Securing the future of deep underground mining

As underground mines get ever deeper in search of supplementary orebodies, the earth’s gravitational and tectonic pressures become a significant issue in the stabilisation of tunnels. Existing tunnel support methods become less effectual at greater depth, and the need for additional reinforcement rises considerably. Are we adapting our mining methods to mitigate the increased risk of deep tunnels collapsing partially or catastrophically?

With some of the deepest mines reaching four kilometres underground, global trends suggest incidents of rock bursts and tunnel failure are on the rise. The deeper the mine, the higher the stress level exerted on the surrounding rock. In the majority of the cases, the currently installed ground support capacity is estimated at less than 20 kJ/m2. For a mine at depth’s below one kilometre to withstand the pressure, it needs to be increased to at least 40 kJ/m2. What measures need to be put in place to rectify this potentially catastrophic shortfall?

Mining3 in conjunction with its project partners Codelco, MMG, Geobrugg, DSI and the WA School of Mines (Curtin University) are researching and designing new high energy dissipation schemes capable of withstanding the pressures of mining at great depths by increasing the load capacity. The focus is specifically on the following areas:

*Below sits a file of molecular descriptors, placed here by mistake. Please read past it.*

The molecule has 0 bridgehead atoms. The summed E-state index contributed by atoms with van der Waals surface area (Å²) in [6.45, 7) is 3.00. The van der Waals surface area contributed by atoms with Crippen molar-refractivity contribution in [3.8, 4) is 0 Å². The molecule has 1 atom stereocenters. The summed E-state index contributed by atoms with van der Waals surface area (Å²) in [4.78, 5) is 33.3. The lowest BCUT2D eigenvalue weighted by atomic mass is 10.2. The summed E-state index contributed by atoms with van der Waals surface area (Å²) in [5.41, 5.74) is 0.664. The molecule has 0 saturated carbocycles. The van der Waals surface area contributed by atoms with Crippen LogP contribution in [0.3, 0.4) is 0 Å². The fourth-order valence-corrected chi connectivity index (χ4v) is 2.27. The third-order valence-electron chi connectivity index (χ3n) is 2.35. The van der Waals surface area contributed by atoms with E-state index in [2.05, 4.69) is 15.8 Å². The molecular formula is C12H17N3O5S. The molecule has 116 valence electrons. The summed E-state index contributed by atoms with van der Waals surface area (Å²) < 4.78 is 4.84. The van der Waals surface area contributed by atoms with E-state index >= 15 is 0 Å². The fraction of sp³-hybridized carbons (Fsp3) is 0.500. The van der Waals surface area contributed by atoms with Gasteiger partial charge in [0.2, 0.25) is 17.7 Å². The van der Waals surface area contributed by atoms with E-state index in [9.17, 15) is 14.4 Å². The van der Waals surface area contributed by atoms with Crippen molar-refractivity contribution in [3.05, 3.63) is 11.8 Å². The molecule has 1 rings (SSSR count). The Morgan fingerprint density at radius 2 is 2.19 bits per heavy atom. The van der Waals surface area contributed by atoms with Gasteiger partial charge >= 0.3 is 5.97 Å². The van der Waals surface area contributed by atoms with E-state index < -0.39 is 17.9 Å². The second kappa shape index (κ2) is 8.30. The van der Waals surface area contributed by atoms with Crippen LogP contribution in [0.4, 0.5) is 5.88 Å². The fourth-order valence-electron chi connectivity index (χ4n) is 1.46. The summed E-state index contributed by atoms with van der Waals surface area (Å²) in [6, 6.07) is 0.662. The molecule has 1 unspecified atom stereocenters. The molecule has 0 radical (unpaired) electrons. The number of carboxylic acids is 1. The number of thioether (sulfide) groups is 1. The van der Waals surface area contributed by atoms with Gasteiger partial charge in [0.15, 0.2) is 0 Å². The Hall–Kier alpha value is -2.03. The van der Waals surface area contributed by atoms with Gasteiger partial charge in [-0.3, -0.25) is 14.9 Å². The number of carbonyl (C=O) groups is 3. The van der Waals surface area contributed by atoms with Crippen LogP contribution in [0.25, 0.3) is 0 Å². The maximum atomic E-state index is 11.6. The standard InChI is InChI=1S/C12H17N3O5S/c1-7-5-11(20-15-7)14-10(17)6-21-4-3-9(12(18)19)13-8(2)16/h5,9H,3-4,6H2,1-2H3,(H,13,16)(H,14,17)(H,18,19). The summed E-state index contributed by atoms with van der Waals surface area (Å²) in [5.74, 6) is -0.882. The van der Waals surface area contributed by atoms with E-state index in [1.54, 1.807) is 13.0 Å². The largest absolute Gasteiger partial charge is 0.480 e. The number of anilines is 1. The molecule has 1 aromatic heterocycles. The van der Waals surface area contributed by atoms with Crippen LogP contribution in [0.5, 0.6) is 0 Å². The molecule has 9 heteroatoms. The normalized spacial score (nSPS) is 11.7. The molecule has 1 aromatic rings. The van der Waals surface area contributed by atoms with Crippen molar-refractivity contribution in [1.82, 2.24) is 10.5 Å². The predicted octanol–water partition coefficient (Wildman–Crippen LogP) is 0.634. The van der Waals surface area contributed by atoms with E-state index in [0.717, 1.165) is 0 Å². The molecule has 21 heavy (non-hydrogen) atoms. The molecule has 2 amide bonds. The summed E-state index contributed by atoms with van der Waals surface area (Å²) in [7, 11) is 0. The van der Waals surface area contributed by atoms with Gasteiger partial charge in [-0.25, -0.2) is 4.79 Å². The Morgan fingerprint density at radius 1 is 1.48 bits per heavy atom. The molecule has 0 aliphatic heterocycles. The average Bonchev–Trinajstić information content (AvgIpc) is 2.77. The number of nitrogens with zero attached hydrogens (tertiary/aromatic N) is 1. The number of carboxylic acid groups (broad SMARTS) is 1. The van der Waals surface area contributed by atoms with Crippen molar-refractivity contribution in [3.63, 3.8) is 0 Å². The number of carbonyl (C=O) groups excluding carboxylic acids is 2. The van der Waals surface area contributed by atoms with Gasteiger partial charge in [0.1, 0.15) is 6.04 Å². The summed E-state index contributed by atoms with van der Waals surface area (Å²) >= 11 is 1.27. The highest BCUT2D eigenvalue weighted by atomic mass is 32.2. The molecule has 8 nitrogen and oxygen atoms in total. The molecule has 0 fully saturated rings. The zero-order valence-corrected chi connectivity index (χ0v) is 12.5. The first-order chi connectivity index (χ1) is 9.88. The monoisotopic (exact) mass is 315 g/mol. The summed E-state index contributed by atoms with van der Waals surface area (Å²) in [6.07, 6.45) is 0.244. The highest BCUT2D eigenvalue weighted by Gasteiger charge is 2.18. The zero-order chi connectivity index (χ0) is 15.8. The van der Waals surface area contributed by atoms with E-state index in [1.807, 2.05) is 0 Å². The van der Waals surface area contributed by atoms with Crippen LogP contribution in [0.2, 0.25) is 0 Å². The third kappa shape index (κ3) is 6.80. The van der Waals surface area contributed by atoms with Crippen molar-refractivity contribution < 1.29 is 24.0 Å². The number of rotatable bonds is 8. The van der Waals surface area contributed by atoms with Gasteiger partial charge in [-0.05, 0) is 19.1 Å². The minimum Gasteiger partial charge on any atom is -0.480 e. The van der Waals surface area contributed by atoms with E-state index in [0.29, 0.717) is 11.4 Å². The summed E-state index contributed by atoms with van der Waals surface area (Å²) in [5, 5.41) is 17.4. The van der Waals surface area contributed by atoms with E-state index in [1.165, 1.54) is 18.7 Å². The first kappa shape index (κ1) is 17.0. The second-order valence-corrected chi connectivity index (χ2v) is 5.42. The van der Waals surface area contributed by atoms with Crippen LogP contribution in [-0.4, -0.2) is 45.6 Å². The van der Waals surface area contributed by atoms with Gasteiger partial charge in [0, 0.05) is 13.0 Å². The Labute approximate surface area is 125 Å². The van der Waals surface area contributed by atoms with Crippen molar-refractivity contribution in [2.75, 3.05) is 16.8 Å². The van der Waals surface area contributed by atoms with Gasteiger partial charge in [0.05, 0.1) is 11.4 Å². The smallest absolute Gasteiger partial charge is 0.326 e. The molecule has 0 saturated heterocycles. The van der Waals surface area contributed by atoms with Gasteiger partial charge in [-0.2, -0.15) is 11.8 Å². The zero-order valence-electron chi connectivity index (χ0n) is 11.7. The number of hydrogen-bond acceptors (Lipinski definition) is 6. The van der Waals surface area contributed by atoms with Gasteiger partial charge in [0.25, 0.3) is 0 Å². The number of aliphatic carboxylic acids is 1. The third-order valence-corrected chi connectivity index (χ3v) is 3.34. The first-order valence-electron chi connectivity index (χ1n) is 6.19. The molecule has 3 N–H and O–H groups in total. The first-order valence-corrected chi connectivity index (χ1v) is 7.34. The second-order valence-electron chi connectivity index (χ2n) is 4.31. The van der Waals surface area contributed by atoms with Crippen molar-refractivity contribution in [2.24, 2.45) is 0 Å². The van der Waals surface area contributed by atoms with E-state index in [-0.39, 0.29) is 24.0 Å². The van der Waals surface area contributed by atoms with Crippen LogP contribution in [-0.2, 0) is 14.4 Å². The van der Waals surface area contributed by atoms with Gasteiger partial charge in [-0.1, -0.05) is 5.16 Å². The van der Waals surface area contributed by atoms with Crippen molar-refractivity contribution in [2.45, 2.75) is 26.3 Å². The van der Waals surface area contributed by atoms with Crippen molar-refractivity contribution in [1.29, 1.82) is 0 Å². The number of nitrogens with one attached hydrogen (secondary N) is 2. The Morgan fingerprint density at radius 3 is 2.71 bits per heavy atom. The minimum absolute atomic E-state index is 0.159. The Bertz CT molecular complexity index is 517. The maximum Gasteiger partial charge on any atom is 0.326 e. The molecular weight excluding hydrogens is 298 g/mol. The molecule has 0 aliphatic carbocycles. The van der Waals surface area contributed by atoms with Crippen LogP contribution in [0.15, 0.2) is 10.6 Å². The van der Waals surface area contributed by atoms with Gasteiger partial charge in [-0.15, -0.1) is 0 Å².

1. Shape of the tunnel – optimal excavation shape to tolerate higher stresses
  2. Blasting techniques – destressing the area ahead of the tunnel advancement
  3. Reinforcement of the tunnel with additional support material
  4. Mechanised installation to decrease personnel exposure and to increase productivity
  5. Optimal design and implementation of shotcrete, mesh and cable bolts to dissipate high energy events

The driving objective is to assure personnel and equipment escape the event with little or no damage due to a contained failure and the tunnel is not cut off from re-entry. The benefits are priceless in regards to human life preservation. While the implications on costs of closure, repairs and the loss of production are invaluable.

Mining3 are trialling the various dissipation schemes at the largest underground mine in the world, El Teniente Mine, in Chile with excellent results. A new concept of mechanised ground support installation was recently launched which uses a new jumbo to mechanically install layers of mesh and bolts at the advancing front, effectively decreasing worker exposure to areas without support.

Additional re-engineered mine designs and enhanced strengthening methods have been implemented resulting in a highly secure and automated environment in which greater depths can be reached with a significantly lower risk to mine personnel or with any mine disruption.

The necessity of mining at great depths is a growing reality faced by the mining industry. Implementing improved ground support methods to secure underground workers and the tunnels will effectively prolong the life of a mine and safeguard it against premature closures.